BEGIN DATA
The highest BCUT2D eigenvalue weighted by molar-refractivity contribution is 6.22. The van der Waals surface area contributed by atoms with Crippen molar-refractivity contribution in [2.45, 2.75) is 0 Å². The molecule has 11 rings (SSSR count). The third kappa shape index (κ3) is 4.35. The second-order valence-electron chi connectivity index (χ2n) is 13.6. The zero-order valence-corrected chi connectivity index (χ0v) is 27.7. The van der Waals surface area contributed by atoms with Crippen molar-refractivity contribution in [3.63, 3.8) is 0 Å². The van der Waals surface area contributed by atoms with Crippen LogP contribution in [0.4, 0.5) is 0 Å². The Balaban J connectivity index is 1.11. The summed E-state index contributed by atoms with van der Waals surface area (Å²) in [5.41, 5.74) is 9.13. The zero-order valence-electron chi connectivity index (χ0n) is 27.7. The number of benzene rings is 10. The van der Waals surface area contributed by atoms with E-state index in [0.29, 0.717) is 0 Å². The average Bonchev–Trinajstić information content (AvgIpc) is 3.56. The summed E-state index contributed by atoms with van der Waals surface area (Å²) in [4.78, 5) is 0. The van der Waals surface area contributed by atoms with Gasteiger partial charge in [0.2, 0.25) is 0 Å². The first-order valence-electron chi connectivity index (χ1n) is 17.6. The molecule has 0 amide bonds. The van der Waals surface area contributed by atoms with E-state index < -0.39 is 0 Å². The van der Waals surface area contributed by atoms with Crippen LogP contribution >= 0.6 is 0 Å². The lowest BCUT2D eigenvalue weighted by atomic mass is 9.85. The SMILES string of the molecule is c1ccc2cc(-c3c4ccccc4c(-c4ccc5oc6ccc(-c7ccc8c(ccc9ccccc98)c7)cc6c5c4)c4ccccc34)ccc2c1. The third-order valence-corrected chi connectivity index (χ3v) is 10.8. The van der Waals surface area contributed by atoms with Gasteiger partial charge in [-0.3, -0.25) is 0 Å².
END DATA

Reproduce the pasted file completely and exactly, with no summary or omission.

The highest BCUT2D eigenvalue weighted by molar-refractivity contribution is 6.22. The van der Waals surface area contributed by atoms with Crippen molar-refractivity contribution in [2.45, 2.75) is 0 Å². The molecule has 11 rings (SSSR count). The third kappa shape index (κ3) is 4.35. The second-order valence-electron chi connectivity index (χ2n) is 13.6. The zero-order valence-corrected chi connectivity index (χ0v) is 27.7. The van der Waals surface area contributed by atoms with Crippen molar-refractivity contribution in [3.63, 3.8) is 0 Å². The van der Waals surface area contributed by atoms with Crippen LogP contribution in [0.4, 0.5) is 0 Å². The Balaban J connectivity index is 1.11. The summed E-state index contributed by atoms with van der Waals surface area (Å²) in [5.41, 5.74) is 9.13. The zero-order valence-electron chi connectivity index (χ0n) is 27.7. The number of benzene rings is 10. The van der Waals surface area contributed by atoms with E-state index in [0.29, 0.717) is 0 Å². The average Bonchev–Trinajstić information content (AvgIpc) is 3.56. The summed E-state index contributed by atoms with van der Waals surface area (Å²) in [4.78, 5) is 0. The van der Waals surface area contributed by atoms with Gasteiger partial charge in [0.2, 0.25) is 0 Å². The first-order valence-electron chi connectivity index (χ1n) is 17.6. The molecule has 0 amide bonds. The van der Waals surface area contributed by atoms with E-state index < -0.39 is 0 Å². The van der Waals surface area contributed by atoms with Crippen LogP contribution >= 0.6 is 0 Å². The lowest BCUT2D eigenvalue weighted by atomic mass is 9.85. The SMILES string of the molecule is c1ccc2cc(-c3c4ccccc4c(-c4ccc5oc6ccc(-c7ccc8c(ccc9ccccc98)c7)cc6c5c4)c4ccccc34)ccc2c1. The third-order valence-corrected chi connectivity index (χ3v) is 10.8. The van der Waals surface area contributed by atoms with Gasteiger partial charge in [-0.3, -0.25) is 0 Å².